ROCKLAND — An ordinance passed by Rockland City Council that then prompted residents to seek a citizen’s referendum has been rescinded. In announcing the retraction, however, the sponsor of the ordinance spoke of a desire to immediately start anew.
In the beginning moments of the Monday, Feb. 11, City Council meeting, Councilor Valli Geiger, sponsor for Ordinance No. 48: Lot sizes and Setbacks, announced the retraction of the bill, which the council approved in January.
According to several residents, that bill, created to modify zoning requirements and setbacks, went before the council without proper public notification, and would introduce widespread, sweeping changes.
Opponents, who’ve increased the number of signatures for their citizen’s referendum from 477 to 654 in one week, expressed doubt as to how long the topic of in-fill will remain tabled.
“I understand the reluctance to move forward,” Geiger said. “From my perspective – with all due respect – I believe that you are fighting the last war.”
Geiger spoke of having moved to Midcoast Maine in the late 1970s, at a time when the city was in decline. She acknowledged the part that leaders of that time played in “bringing the city back from a pretty bad place.”
She continued: “I would also argue, though, that the other thing that they created – the opportunity for revitalization – was the influx of artists, creatives, makers, young entrepreneurs who are always seeking cheap space, studio space, and cheap places to live.”
It was the artists’ participation in the city that provided the city with another opportunity to re-emerge into what many consider “the art capital of Maine,” according to her.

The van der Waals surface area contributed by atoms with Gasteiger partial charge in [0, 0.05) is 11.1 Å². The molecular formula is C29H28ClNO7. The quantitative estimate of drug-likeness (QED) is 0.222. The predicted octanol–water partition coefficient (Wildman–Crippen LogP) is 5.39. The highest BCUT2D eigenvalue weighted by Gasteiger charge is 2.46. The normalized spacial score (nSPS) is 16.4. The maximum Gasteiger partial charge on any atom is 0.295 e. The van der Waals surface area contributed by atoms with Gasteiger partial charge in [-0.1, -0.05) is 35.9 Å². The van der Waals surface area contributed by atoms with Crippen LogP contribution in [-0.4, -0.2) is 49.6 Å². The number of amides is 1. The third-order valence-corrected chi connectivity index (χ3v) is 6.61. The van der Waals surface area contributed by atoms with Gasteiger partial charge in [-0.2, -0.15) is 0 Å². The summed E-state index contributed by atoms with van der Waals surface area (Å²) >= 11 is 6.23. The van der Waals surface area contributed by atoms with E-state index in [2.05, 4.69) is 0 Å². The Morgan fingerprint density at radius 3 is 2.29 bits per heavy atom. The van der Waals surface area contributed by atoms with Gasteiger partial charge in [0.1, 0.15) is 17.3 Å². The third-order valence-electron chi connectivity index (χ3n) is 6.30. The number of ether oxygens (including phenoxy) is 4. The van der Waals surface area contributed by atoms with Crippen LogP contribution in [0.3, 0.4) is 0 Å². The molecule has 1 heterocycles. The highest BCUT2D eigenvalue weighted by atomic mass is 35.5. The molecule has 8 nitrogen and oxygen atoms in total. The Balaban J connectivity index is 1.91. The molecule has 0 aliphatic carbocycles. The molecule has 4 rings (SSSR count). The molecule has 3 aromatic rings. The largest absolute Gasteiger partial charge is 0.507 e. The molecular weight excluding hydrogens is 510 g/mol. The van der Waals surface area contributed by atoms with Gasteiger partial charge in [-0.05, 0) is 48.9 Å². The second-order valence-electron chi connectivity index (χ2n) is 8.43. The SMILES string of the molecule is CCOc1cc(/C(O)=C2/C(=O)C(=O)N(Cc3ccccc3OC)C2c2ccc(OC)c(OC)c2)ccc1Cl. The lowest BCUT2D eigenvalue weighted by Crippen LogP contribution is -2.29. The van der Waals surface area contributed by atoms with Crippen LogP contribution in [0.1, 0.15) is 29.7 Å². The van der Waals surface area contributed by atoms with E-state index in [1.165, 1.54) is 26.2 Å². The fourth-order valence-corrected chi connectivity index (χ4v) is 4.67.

Geiger said: “We now are not the Rockland of the 70s and 80s. We are, in fact, at a fork in the road. We face two decisions: we can choose to stay as we are, and what we can expect over the next 20 years is an increase in gentrification in Rockland. To have Rockland go from the scrappy town it is, with multiple income ranges, multiple kinds of people, locals who have been here forever, and brand new people. To a community that is very wealthy, very insular, and very staid. That as we continue to see valuations on our property increase as we decrease the opportunity to welcome young people, entrepreneurs, makers and creators to our community because they are priced out.”
Geiger made her announcement just before several opponents of the bill were due to speak from the public podium. Though many in the audience expressed surprise and gratification at the rescinding, they chose to voice their opinions regardless.
“This has been going on before, and was stopped,” said Barry Faber. “Going on before, and was stopped. Going on again.... There’s no guarantee that this wont be brought up again.”
And Phyllis Merriam told council that she is not wealthy, insular, or staid.
Geiger said she sees a future in which Rockland starts a spiral. That property taxes will increase in valuation, a loss of the elderly, who are on fixed incomes, of young adults, and other positive aspects of the city.
“I don’t know that Ordinance 48 got it right,” Geiger said. “but I believe strongly that we must, if Rockland is to stay a vibrant place, we must find a way to continue to welcome, and make space for makers, creatives, entrepreneurs, and young.”
Geiger concluded by asking everyone who fought in opposition to help figure out residents’ investments and concerns, while keeping Rockland vibrant.